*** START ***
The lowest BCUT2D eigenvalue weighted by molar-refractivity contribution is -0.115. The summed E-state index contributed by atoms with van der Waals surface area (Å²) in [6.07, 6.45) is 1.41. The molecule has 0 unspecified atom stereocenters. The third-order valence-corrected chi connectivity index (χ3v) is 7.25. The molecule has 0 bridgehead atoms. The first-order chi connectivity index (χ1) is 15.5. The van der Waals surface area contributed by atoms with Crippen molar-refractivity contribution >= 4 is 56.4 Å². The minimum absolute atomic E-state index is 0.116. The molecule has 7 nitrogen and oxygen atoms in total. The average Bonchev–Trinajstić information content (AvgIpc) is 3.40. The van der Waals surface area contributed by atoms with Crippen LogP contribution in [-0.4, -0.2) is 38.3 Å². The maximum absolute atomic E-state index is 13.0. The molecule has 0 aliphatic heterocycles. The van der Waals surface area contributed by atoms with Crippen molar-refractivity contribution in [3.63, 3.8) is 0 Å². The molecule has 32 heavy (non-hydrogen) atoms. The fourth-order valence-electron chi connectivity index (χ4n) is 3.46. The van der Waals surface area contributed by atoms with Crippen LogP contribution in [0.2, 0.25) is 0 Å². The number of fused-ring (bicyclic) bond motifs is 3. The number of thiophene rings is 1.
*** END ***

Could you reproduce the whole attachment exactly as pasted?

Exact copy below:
The lowest BCUT2D eigenvalue weighted by molar-refractivity contribution is -0.115. The summed E-state index contributed by atoms with van der Waals surface area (Å²) in [6.07, 6.45) is 1.41. The molecule has 0 unspecified atom stereocenters. The third-order valence-corrected chi connectivity index (χ3v) is 7.25. The molecule has 0 bridgehead atoms. The first-order chi connectivity index (χ1) is 15.5. The van der Waals surface area contributed by atoms with Crippen molar-refractivity contribution >= 4 is 56.4 Å². The minimum absolute atomic E-state index is 0.116. The molecule has 7 nitrogen and oxygen atoms in total. The average Bonchev–Trinajstić information content (AvgIpc) is 3.40. The van der Waals surface area contributed by atoms with Crippen LogP contribution in [-0.4, -0.2) is 38.3 Å². The maximum absolute atomic E-state index is 13.0. The molecule has 0 aliphatic heterocycles. The van der Waals surface area contributed by atoms with Crippen molar-refractivity contribution in [3.63, 3.8) is 0 Å². The molecule has 32 heavy (non-hydrogen) atoms. The fourth-order valence-electron chi connectivity index (χ4n) is 3.46. The van der Waals surface area contributed by atoms with Crippen LogP contribution in [0.2, 0.25) is 0 Å². The number of fused-ring (bicyclic) bond motifs is 3. The number of thiophene rings is 1.